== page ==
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FBI Snags Extortionist Using Trojan Software

computer-photo1The FBI managed to implant software on the computer of an individual threatening to extort money from several major communications companies, leading them straight to his doorstep. While the exact capabilities of the CIPAV (Computer and Internet Protocol Address Verifier) software are unknown, it’s encouraging to see the FBI using technology in innovative ways to fight the bad guys.

By Gregg Keizer
Computerworld.com
The FBI used spyware to catch a Massachusetts man who tried to extort money from Verizon Communications Inc. and Comcast Corp. by cutting 18 cables carrying voice and data in 2005, documents obtained under the Freedom of Information Act by Wired.com revealed yesterday.

Although the man’s name was redacted in the documents provided to the Web site, their description of the case matches that of Danny M. Kelly, an unemployed engineer who at the time lived in Chelmsford, Mass. According to federal court records, Kelly was accused of cutting a total of 18 above-ground communications cables between November 2004 and February 2005 as part of a plot to extort money from Verizon and Comcast.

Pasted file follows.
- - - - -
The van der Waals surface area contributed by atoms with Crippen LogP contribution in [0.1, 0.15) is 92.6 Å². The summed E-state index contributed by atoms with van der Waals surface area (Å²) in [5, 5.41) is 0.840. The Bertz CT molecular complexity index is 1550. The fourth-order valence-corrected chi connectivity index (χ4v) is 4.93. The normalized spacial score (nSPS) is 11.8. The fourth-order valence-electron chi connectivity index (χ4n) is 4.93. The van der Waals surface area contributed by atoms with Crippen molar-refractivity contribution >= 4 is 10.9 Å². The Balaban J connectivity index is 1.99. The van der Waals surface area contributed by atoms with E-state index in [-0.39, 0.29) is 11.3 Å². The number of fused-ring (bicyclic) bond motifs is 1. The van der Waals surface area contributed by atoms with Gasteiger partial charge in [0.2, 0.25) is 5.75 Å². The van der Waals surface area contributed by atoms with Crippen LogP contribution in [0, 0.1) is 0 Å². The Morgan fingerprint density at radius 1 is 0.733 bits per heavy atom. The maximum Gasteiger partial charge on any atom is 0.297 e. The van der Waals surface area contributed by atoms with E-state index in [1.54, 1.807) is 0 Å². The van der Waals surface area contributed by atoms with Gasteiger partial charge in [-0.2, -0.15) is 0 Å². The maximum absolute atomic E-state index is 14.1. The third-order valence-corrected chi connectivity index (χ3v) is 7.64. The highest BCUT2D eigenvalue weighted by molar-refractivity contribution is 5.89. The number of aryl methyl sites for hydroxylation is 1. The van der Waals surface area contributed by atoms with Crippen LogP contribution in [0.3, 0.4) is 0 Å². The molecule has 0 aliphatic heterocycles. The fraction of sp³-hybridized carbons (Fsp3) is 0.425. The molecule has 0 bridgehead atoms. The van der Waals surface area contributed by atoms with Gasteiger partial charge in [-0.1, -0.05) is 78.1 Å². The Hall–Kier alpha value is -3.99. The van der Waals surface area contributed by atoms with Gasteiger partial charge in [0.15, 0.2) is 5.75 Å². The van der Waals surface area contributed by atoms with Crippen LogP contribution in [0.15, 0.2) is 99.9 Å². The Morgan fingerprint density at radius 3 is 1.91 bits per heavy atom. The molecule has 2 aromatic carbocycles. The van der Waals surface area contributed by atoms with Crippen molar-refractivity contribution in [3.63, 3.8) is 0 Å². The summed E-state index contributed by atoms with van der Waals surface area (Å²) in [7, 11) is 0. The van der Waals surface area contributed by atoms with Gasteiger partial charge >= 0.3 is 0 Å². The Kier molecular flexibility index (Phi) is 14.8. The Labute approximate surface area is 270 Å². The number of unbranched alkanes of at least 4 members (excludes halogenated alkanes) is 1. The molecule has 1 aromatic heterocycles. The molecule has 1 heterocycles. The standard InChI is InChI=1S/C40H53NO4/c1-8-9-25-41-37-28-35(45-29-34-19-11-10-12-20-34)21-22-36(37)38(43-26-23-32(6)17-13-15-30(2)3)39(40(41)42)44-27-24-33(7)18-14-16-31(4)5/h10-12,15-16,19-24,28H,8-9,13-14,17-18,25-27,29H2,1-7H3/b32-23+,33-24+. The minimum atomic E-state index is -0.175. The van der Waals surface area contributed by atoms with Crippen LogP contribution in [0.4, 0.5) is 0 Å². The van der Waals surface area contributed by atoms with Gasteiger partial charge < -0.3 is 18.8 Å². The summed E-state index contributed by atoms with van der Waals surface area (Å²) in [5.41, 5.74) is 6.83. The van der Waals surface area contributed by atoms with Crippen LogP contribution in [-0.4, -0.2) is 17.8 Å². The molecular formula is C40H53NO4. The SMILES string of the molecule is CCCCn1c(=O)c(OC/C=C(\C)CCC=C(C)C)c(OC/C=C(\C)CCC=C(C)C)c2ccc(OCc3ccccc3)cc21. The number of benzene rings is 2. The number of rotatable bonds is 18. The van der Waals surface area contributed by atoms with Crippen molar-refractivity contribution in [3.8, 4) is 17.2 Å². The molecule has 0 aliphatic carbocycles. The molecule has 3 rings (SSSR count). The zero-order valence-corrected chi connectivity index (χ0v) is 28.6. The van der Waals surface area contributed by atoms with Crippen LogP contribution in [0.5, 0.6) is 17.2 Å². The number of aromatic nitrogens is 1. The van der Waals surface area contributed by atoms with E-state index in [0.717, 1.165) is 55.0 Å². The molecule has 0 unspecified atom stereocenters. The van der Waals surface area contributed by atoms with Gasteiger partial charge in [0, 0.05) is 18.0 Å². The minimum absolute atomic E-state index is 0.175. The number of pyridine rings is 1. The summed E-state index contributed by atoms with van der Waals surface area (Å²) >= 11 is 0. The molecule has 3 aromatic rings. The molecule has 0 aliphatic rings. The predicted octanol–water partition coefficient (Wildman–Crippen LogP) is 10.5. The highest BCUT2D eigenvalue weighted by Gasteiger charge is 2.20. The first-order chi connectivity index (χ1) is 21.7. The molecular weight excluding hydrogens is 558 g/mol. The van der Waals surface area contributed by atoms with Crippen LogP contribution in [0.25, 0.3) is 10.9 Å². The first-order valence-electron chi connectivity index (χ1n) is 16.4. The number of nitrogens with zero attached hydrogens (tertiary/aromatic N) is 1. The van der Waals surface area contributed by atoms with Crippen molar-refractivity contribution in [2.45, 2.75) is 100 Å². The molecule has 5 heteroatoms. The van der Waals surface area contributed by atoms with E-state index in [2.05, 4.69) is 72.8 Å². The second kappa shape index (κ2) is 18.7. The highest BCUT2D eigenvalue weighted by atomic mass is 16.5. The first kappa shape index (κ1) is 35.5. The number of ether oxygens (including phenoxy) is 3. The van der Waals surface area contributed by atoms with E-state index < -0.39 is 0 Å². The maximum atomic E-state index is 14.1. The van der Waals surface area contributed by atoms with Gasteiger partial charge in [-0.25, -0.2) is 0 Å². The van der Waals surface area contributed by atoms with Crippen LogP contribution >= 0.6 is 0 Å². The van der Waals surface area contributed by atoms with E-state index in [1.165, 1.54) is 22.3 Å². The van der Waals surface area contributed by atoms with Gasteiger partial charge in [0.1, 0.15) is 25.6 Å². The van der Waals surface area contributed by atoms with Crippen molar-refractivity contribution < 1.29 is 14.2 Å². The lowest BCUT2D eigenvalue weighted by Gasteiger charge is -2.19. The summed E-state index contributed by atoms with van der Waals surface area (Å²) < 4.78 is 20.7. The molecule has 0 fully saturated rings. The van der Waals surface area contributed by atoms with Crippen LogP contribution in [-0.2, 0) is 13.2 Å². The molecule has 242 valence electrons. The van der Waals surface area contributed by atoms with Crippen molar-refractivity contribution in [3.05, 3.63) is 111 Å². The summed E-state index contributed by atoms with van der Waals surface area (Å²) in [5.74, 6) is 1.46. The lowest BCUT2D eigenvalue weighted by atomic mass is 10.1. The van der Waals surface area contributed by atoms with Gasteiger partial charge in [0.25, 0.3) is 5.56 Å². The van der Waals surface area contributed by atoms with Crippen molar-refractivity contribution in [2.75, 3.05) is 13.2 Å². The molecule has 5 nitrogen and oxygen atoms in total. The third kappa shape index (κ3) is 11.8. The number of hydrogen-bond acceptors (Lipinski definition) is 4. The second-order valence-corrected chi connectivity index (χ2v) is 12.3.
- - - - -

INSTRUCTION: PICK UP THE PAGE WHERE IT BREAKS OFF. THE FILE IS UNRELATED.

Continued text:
“Kelly sent a series of anonymous letters to Comcast and Verizon, in which he took responsibility for the cable cuts and threatened to continue and increase this activity if the companies did not establish multiple bank accounts for him and make monthly deposits into these accounts,” the original complaint read.

According to the complaint, Kelly demanded $10,000 monthly from each company, and he told the firms to post the bank account information on a private Web page that he demanded they create.

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